Renée advised her to appear next in Cobra. The play attracted the attention of David Belasco who wrote Anderson, offering her the lead in his next show, The Dove. Renée was livid over Belasco’s attempt to make a deal without consulting her and sent a letter to him asking if he “could read English” or had any respect for “the ethics of the theatre.” Renée’s rival called her to apologize and asked for an appointment to discuss acquiring Anderson. Renée negotiated a $500 a week pact for Judith before releasing her to Belasco’s management.
“I did not take the difference in the salary she obtained under Belasco’s management but allowed her to keep it,” Renée recalled. Anderson never forgot her manager’s support and savvy deal-making. “Thereafter, whenever I would see or hear from her,” Renée said, “she called me Mrs. Angel.” Yet Anderson is best remembered today, not for her stage work but her success as a character actress in Hollywood –– her strongest performance was that of the eerie Mrs. Danvers in Alfred Hitchcock’s Rebecca(1940), for which she received an Academy Award nomination for Best Supporting Actress.
The successes Renée had with Anderson and Stanwyck came when she was feeling disenchanted with Broadway. In 1923, Judith in The Crooked Square gave Renée a much needed hit after a string of duds. And three years later, the state of popular plays in New York was such that Renée was on the brink of leaving the field of production. Explicit shows like Mae West’s Sex had become the norm, and Renée wasn’t for it. She was not a prude, but she felt that scandal for the sake of it didn’t make a good play. She may also have been miffed that a star like West, whom Harry had launched in his Folies Bergère in 1911, had become such a brazen exponent of the tide of “immoral plays”; Mae even got arrested for writing and starring in Sex, charged with corrupting “the morals of youth.”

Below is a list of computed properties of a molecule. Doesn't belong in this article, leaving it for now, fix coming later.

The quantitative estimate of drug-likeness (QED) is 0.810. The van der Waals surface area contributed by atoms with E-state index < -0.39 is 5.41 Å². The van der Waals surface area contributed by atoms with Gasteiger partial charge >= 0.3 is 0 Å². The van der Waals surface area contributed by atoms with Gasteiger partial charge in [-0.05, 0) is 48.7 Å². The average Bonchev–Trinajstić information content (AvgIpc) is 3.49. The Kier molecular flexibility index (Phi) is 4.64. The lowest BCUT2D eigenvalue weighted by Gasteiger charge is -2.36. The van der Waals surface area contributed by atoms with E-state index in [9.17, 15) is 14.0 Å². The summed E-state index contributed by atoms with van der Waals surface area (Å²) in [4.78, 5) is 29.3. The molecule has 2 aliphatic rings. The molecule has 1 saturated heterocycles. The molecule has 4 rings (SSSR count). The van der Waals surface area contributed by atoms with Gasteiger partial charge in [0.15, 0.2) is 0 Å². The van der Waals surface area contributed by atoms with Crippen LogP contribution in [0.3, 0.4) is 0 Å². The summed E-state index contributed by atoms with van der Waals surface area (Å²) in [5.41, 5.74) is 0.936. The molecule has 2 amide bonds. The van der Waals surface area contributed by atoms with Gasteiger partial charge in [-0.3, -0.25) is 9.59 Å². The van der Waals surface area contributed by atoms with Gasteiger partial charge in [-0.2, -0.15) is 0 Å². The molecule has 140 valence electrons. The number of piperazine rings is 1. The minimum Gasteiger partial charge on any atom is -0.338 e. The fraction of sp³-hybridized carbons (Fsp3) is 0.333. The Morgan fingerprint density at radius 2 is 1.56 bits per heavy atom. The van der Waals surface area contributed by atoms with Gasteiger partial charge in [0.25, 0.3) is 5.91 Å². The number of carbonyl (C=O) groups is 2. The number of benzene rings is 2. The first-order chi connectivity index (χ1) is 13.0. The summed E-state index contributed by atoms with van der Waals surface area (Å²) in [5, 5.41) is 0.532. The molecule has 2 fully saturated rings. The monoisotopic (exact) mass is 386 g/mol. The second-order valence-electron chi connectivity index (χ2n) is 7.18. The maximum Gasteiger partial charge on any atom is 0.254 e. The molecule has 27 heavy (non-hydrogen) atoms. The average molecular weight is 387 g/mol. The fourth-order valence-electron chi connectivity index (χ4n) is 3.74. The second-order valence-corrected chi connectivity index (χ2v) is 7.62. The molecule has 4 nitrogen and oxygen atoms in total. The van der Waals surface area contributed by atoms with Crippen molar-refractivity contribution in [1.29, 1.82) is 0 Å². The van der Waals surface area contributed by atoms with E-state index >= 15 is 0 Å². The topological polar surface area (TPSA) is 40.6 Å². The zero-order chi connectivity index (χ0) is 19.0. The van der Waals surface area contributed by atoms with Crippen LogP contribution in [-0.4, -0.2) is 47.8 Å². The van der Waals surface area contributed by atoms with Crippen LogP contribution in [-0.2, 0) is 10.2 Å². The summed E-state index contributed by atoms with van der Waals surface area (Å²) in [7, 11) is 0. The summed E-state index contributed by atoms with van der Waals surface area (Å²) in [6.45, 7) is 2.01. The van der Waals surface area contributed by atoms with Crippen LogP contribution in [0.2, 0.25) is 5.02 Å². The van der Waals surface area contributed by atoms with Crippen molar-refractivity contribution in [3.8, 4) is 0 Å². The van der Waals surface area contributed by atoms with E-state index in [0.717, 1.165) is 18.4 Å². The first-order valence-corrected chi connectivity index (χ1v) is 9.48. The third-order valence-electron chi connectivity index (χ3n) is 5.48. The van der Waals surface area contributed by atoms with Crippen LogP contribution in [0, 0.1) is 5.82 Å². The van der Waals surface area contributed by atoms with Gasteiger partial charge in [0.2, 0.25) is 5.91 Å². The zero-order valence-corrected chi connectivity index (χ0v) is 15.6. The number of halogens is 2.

Until Willard Mack’s The Noose came along in 1926, in which she placed Barbara in a lead role, Renée was ready to quit Broadway. “I had finally decided to produce no more plays,” she admitted. “I was through for good unless the public taste changed. I have never produced an unclean play and never intend to, so I was settling down, sticking to my guns.” The Noose lured her back to the fold, and with it, she had one of her biggest hits.